Dr Claire Carvell, monitoring bumblebees

Sampling pollen

Dr Claire Carvell

Ecologist / Entomologist

Centre for Ecology & Hydrology
Maclean Building
Benson Lane
Crowmarsh Gifford
Wallingford
Oxfordshire
OX10 8BB
T: +44 (0)1491 838800
E-mail: Dr Claire Carvell
 

Research interests

I am involved in a range of projects aiming to conserve and restore habitats of high value for biodiversity in grassland and arable farming systems. My main research interest is in the ecology and conservation of bumblebees. These important pollinators have suffered serious declines across Europe as a result of agricultural intensification, with over half of Britain's 24 species under threat. My work involves gathering detailed knowledge of bumblebee habitat requirements, e.g. the pollen and nectar sources they require, and how these can be provided in intensively managed landscapes. I am also interested in the effects of landscape structure and composition on bumblebee behaviour and population dynamics of these and other insects. I use a combination of field observations, experiments, molecular genetics and modelling approaches to answer research questions. The overall aim is to inform agri-environment policy and management practices that will conserve and enhance sustainable and diverse pollinator populations in a variety of landscapes. I have talked about my work on the BBC Radio 4 programmes, Nature and Changing Places.

Current areas of research include:

  • Investigating the impact of habitat structure on queen and worker bumblebees in the field (under the Insect Pollinators Initiative)
  • The effects of arable field margin composition and management on bumblebees and butterflies and their food plants (the Buzz Project; SAFFIE LINK project)
  • Assessing the value of different forage mixtures for bumblebees by direct observation and pollen analysis methods
  • Formulating and testing sustainable techniques for establishing and managing seed mixtures on arable land under the Environmental Stewardship Scheme
  • The influence of landscape structure and habitat patch size on bumblebee population dynamics at the colony and population level (the Big Bee Project)

 

Brief CV

  • 2004 onwards: Higher Scientific Officer, Centre for Ecology & Hydrology
  • 2006: Member of panel of part-time tutors for the University of Cambridge Institute of Continuing Education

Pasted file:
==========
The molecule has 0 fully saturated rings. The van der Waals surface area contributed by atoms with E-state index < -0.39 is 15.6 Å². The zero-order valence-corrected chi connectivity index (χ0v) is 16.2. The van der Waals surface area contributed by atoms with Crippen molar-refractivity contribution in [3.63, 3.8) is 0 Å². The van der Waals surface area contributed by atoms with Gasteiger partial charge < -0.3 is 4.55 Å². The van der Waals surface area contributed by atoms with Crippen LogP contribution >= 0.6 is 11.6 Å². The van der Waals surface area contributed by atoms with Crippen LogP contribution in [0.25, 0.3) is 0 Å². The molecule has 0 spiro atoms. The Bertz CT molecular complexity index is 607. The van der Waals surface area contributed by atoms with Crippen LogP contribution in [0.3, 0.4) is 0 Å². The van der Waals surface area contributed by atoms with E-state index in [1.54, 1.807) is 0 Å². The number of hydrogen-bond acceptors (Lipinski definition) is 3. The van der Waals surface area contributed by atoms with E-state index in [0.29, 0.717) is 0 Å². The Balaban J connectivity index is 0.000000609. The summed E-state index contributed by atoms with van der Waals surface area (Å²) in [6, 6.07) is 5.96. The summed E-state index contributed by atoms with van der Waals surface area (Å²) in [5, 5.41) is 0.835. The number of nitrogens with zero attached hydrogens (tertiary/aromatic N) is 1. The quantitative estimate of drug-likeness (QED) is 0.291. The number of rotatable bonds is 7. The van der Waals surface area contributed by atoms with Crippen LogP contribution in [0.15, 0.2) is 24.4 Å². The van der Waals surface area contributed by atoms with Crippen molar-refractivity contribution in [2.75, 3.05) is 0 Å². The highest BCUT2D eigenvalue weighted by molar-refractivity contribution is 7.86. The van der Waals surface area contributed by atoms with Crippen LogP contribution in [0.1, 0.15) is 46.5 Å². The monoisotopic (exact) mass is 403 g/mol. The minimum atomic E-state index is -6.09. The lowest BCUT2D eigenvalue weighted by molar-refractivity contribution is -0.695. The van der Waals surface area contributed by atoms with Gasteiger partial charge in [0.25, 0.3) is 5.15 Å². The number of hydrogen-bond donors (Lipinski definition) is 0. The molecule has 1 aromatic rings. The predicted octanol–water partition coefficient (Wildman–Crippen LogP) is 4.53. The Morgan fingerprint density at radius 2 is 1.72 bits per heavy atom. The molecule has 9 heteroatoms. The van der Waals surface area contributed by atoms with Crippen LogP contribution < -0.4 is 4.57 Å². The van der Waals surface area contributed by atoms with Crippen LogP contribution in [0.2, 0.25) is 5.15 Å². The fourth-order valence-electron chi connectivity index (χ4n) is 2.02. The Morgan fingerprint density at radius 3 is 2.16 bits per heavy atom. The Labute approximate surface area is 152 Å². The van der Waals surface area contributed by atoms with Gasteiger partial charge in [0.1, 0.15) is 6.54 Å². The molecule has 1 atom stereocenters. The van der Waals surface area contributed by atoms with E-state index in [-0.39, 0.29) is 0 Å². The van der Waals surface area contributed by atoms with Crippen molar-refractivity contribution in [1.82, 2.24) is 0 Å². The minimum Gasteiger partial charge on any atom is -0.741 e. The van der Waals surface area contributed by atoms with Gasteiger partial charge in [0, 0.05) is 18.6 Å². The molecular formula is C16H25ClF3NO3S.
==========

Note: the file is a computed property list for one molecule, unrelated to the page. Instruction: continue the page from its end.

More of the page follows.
• 2004-2006: PhD (part-time), University of Southampton: "Bumblebee habitat restoration in the agricultural landscape"
  • 2000-2004: Scientific Officer, Centre for Ecology & Hydrology, Monks Wood
  • 2000: Entomological consultant, CCW / Bumblebee Working Group
  • 1998-1999: MSc in Conservation (distinction), University College, London
  • 1995-1998: BSc Zoology, Imperial College London

Selected publications

See also the NERC Open Research Archive.

Dreier, S., Redhead, J.W., Warren, I., Bourke, A.F.G., Heard, M.S., Jordan, W.C., Sumner, S., Wang, J. and Carvell, C. 2014. Fine-scale spatial genetic structure of common and declining bumble bees across an agricultural landscape. Molecular Ecology
doi: 10.1111/mec.12823

Vanbergen, A.J. and the Insect Pollinators Initiative (including Carvell, C.) 2013. Threats to an ecosystem service: pressures on pollinators. Frontiers in Ecology and the Environment 11 (5), 251–259.

Carvell, C, Jordan, WC, Bourke, AFG, Pickles, R, Redhead, JW and Heard, MS 2012. Molecular and spatial analyses reveal links between colony-specific foraging distance and landscape-level resource availability in two bumblebee species. Oikos 121, 734-742.

Carvell, C, Osborne, JL, Bourke, AFG, Freeman, SN, Pywell, RF and Heard, MS 2011. Bumble bee species' responses to a targeted conservation measure depend on landscape context and habitat quality. Ecological Applications 21, 1760–1771.

Carvell, C., Meek., W.R., Pywell., R.F., Goulson, D. and Nowakowski, M. 2007. Comparing the efficacy of agri-environment schemes to enhance bumblebee abundance and diversity on arable field margins. Journal of Applied Ecology 44, 29-40.

Carvell, C., Roy, D.B., Smart, S., Pywell, R.F., Preston, C.D. and Goulson, D. 2006. Declines in forage availability for bumblebees at a national scale. Biological Conservation 132: 481-489.

Ellis J.S., Knight M.E., Carvell C. and Goulson D. 2006. Cryptic species identification: a simple diagnostic tool for discriminating between two problematic bumblebee species. Molecular Ecology Notes 6, 540-542.

Carvell, C., Westrich, P., Meek, W.R., Pywell, R.F. and Nowakowski, M. 2006. Assessing the value of annual and perennial forage mixtures for bumblebees by direct observation and pollen analysis. Apidologie 37, 326-340.

Pywell, R.F., Warman, E.A., Carvell, C., Sparks, T.H., Dicks, L.V., Bennett, D.,Wright, A., Critchley, C.N.R. and Sherwood, A. 2005.  Providing foraging resources for bumblebees in intensively farmed landscapes. Biological Conservation 121: 479-494.

Carvell, C., Meek., W.R., Pywell., R.F. and Nowakowski, M. 2004. The response of foraging bumblebees to successional change in newly created arable field margins.  Biological Conservation 118, 327-339.

Croxton, P.J., Carvell, C., Mountford, J.O. and Sparks, T.H. 2002. A comparison of green lanes and field margins as bumblebee habitat in an arable landscape. Biological Conservation 107, 365-374.

Carvell, C. 2002. Habitat use and conservation of bumblebees (Bombus spp.) under different grassland management regimes.  Biological Conservation 103,33-49.